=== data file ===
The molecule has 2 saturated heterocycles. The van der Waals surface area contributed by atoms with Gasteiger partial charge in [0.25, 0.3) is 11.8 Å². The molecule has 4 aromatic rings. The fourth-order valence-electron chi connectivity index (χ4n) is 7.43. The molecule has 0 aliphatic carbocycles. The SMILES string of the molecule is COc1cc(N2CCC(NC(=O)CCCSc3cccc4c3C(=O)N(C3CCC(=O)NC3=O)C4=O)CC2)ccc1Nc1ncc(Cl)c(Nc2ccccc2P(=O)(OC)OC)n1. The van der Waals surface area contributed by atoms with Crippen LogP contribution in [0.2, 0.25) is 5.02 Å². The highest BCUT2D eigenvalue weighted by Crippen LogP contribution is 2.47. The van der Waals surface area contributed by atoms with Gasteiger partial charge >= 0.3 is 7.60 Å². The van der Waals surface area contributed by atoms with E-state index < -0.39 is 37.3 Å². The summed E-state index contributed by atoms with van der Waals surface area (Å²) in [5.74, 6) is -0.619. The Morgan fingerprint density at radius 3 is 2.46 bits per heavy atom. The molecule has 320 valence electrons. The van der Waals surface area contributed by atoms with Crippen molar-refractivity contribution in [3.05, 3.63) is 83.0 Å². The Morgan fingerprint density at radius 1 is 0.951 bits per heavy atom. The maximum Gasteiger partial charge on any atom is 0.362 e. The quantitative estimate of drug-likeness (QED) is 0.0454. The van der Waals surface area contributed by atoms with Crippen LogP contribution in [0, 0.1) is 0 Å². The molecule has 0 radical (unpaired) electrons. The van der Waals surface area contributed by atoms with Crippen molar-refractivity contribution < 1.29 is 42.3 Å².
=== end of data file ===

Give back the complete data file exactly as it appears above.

The molecule has 2 saturated heterocycles. The van der Waals surface area contributed by atoms with Gasteiger partial charge in [0.25, 0.3) is 11.8 Å². The molecule has 4 aromatic rings. The fourth-order valence-electron chi connectivity index (χ4n) is 7.43. The molecule has 0 aliphatic carbocycles. The SMILES string of the molecule is COc1cc(N2CCC(NC(=O)CCCSc3cccc4c3C(=O)N(C3CCC(=O)NC3=O)C4=O)CC2)ccc1Nc1ncc(Cl)c(Nc2ccccc2P(=O)(OC)OC)n1. The van der Waals surface area contributed by atoms with Crippen LogP contribution in [0.2, 0.25) is 5.02 Å². The highest BCUT2D eigenvalue weighted by Crippen LogP contribution is 2.47. The van der Waals surface area contributed by atoms with Gasteiger partial charge >= 0.3 is 7.60 Å². The van der Waals surface area contributed by atoms with E-state index < -0.39 is 37.3 Å². The summed E-state index contributed by atoms with van der Waals surface area (Å²) in [5.74, 6) is -0.619. The Morgan fingerprint density at radius 3 is 2.46 bits per heavy atom. The molecule has 320 valence electrons. The van der Waals surface area contributed by atoms with Crippen molar-refractivity contribution in [3.05, 3.63) is 83.0 Å². The Morgan fingerprint density at radius 1 is 0.951 bits per heavy atom. The maximum Gasteiger partial charge on any atom is 0.362 e. The quantitative estimate of drug-likeness (QED) is 0.0454. The van der Waals surface area contributed by atoms with Crippen LogP contribution in [0, 0.1) is 0 Å². The molecule has 0 radical (unpaired) electrons. The van der Waals surface area contributed by atoms with Crippen molar-refractivity contribution < 1.29 is 42.3 Å².